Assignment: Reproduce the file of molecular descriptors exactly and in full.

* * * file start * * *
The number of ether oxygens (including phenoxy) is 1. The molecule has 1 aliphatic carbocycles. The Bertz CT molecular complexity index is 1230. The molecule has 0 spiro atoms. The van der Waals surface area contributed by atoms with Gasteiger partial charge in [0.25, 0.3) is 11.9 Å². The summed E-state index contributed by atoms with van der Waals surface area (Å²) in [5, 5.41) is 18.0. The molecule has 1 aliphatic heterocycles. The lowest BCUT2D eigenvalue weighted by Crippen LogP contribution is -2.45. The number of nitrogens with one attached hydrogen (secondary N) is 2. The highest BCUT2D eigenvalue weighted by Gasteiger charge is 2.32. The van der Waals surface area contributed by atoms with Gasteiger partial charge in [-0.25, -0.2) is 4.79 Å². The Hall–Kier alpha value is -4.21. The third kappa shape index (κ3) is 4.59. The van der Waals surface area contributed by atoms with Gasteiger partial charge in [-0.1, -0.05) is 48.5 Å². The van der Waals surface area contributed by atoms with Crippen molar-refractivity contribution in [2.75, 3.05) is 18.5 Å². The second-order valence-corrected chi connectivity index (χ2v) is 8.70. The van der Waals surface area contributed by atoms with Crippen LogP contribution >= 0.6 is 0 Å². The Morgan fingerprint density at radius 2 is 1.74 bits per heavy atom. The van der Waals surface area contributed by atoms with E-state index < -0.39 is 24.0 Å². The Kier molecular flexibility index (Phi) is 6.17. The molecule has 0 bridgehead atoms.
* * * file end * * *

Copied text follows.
The number of ether oxygens (including phenoxy) is 1. The molecule has 1 aliphatic carbocycles. The Bertz CT molecular complexity index is 1230. The molecule has 0 spiro atoms. The van der Waals surface area contributed by atoms with Gasteiger partial charge in [0.25, 0.3) is 11.9 Å². The summed E-state index contributed by atoms with van der Waals surface area (Å²) in [5, 5.41) is 18.0. The molecule has 1 aliphatic heterocycles. The lowest BCUT2D eigenvalue weighted by Crippen LogP contribution is -2.45. The number of nitrogens with one attached hydrogen (secondary N) is 2. The highest BCUT2D eigenvalue weighted by Gasteiger charge is 2.32. The van der Waals surface area contributed by atoms with Gasteiger partial charge in [-0.25, -0.2) is 4.79 Å². The Hall–Kier alpha value is -4.21. The third kappa shape index (κ3) is 4.59. The van der Waals surface area contributed by atoms with Gasteiger partial charge in [-0.1, -0.05) is 48.5 Å². The van der Waals surface area contributed by atoms with Crippen molar-refractivity contribution in [2.75, 3.05) is 18.5 Å². The second-order valence-corrected chi connectivity index (χ2v) is 8.70. The van der Waals surface area contributed by atoms with Crippen LogP contribution >= 0.6 is 0 Å². The Morgan fingerprint density at radius 2 is 1.74 bits per heavy atom. The van der Waals surface area contributed by atoms with E-state index < -0.39 is 24.0 Å². The Kier molecular flexibility index (Phi) is 6.17. The molecule has 0 bridgehead atoms.